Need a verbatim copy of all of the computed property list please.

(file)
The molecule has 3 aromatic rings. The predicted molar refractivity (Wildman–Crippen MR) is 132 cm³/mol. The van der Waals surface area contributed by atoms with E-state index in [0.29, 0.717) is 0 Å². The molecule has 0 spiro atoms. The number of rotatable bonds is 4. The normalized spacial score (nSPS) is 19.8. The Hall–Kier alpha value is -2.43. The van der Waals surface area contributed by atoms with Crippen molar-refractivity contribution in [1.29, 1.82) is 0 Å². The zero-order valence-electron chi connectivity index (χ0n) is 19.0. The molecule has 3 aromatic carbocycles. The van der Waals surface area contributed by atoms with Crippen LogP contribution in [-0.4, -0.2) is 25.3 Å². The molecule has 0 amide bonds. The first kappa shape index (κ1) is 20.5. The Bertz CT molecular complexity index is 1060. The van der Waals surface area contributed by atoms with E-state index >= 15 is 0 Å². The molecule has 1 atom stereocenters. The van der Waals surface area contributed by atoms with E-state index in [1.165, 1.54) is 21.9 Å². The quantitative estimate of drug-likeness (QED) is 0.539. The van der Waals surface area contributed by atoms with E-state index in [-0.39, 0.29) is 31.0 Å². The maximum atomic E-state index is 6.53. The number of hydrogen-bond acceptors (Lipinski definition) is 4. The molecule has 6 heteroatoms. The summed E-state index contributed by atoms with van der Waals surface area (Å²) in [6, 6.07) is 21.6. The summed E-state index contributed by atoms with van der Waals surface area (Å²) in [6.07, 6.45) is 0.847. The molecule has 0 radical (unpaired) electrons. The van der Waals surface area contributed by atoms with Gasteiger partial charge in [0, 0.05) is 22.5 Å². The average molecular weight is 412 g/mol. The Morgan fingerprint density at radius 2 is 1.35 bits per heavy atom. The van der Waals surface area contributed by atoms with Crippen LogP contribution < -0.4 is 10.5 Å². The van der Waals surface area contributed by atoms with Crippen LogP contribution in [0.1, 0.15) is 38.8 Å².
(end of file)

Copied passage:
The molecule has 3 aromatic rings. The predicted molar refractivity (Wildman–Crippen MR) is 132 cm³/mol. The van der Waals surface area contributed by atoms with E-state index in [0.29, 0.717) is 0 Å². The molecule has 0 spiro atoms. The number of rotatable bonds is 4. The normalized spacial score (nSPS) is 19.8. The Hall–Kier alpha value is -2.43. The van der Waals surface area contributed by atoms with Crippen molar-refractivity contribution in [1.29, 1.82) is 0 Å². The zero-order valence-electron chi connectivity index (χ0n) is 19.0. The molecule has 3 aromatic carbocycles. The van der Waals surface area contributed by atoms with Crippen LogP contribution in [-0.4, -0.2) is 25.3 Å². The molecule has 0 amide bonds. The first kappa shape index (κ1) is 20.5. The Bertz CT molecular complexity index is 1060. The van der Waals surface area contributed by atoms with E-state index >= 15 is 0 Å². The molecule has 1 atom stereocenters. The van der Waals surface area contributed by atoms with E-state index in [1.165, 1.54) is 21.9 Å². The quantitative estimate of drug-likeness (QED) is 0.539. The van der Waals surface area contributed by atoms with E-state index in [-0.39, 0.29) is 31.0 Å². The maximum atomic E-state index is 6.53. The number of hydrogen-bond acceptors (Lipinski definition) is 4. The molecule has 6 heteroatoms. The summed E-state index contributed by atoms with van der Waals surface area (Å²) in [6, 6.07) is 21.6. The summed E-state index contributed by atoms with van der Waals surface area (Å²) in [6.07, 6.45) is 0.847. The molecule has 0 radical (unpaired) electrons. The van der Waals surface area contributed by atoms with Gasteiger partial charge in [0, 0.05) is 22.5 Å². The average molecular weight is 412 g/mol. The Morgan fingerprint density at radius 2 is 1.35 bits per heavy atom. The van der Waals surface area contributed by atoms with Crippen LogP contribution < -0.4 is 10.5 Å². The van der Waals surface area contributed by atoms with Crippen LogP contribution in [0.1, 0.15) is 38.8 Å².